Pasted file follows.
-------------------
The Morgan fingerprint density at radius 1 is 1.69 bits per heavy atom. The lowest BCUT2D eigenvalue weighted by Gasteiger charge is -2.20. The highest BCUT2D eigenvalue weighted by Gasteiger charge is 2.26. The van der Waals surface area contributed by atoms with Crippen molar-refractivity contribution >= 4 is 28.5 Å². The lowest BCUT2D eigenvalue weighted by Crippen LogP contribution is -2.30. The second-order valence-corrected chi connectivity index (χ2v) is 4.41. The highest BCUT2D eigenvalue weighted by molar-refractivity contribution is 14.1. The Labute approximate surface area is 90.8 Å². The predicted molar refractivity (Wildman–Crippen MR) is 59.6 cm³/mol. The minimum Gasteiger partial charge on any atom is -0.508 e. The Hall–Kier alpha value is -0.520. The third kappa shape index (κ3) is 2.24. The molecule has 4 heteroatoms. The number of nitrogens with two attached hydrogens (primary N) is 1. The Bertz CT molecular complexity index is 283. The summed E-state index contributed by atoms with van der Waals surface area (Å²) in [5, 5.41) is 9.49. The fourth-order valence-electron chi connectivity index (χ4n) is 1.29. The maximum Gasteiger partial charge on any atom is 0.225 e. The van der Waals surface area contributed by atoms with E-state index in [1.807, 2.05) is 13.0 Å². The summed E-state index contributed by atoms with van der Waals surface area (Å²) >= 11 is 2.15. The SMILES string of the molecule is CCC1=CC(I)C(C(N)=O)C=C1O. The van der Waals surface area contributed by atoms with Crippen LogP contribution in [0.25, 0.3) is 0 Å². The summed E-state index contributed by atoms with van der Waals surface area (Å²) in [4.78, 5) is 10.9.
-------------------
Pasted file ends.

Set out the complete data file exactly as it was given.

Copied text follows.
The Morgan fingerprint density at radius 1 is 1.69 bits per heavy atom. The lowest BCUT2D eigenvalue weighted by Gasteiger charge is -2.20. The highest BCUT2D eigenvalue weighted by Gasteiger charge is 2.26. The van der Waals surface area contributed by atoms with Crippen molar-refractivity contribution >= 4 is 28.5 Å². The lowest BCUT2D eigenvalue weighted by Crippen LogP contribution is -2.30. The second-order valence-corrected chi connectivity index (χ2v) is 4.41. The highest BCUT2D eigenvalue weighted by molar-refractivity contribution is 14.1. The Labute approximate surface area is 90.8 Å². The predicted molar refractivity (Wildman–Crippen MR) is 59.6 cm³/mol. The minimum Gasteiger partial charge on any atom is -0.508 e. The Hall–Kier alpha value is -0.520. The third kappa shape index (κ3) is 2.24. The molecule has 4 heteroatoms. The number of nitrogens with two attached hydrogens (primary N) is 1. The Bertz CT molecular complexity index is 283. The summed E-state index contributed by atoms with van der Waals surface area (Å²) in [5, 5.41) is 9.49. The fourth-order valence-electron chi connectivity index (χ4n) is 1.29. The maximum Gasteiger partial charge on any atom is 0.225 e. The van der Waals surface area contributed by atoms with E-state index in [1.807, 2.05) is 13.0 Å². The summed E-state index contributed by atoms with van der Waals surface area (Å²) >= 11 is 2.15. The SMILES string of the molecule is CCC1=CC(I)C(C(N)=O)C=C1O. The van der Waals surface area contributed by atoms with Crippen LogP contribution in [0.25, 0.3) is 0 Å². The summed E-state index contributed by atoms with van der Waals surface area (Å²) in [4.78, 5) is 10.9.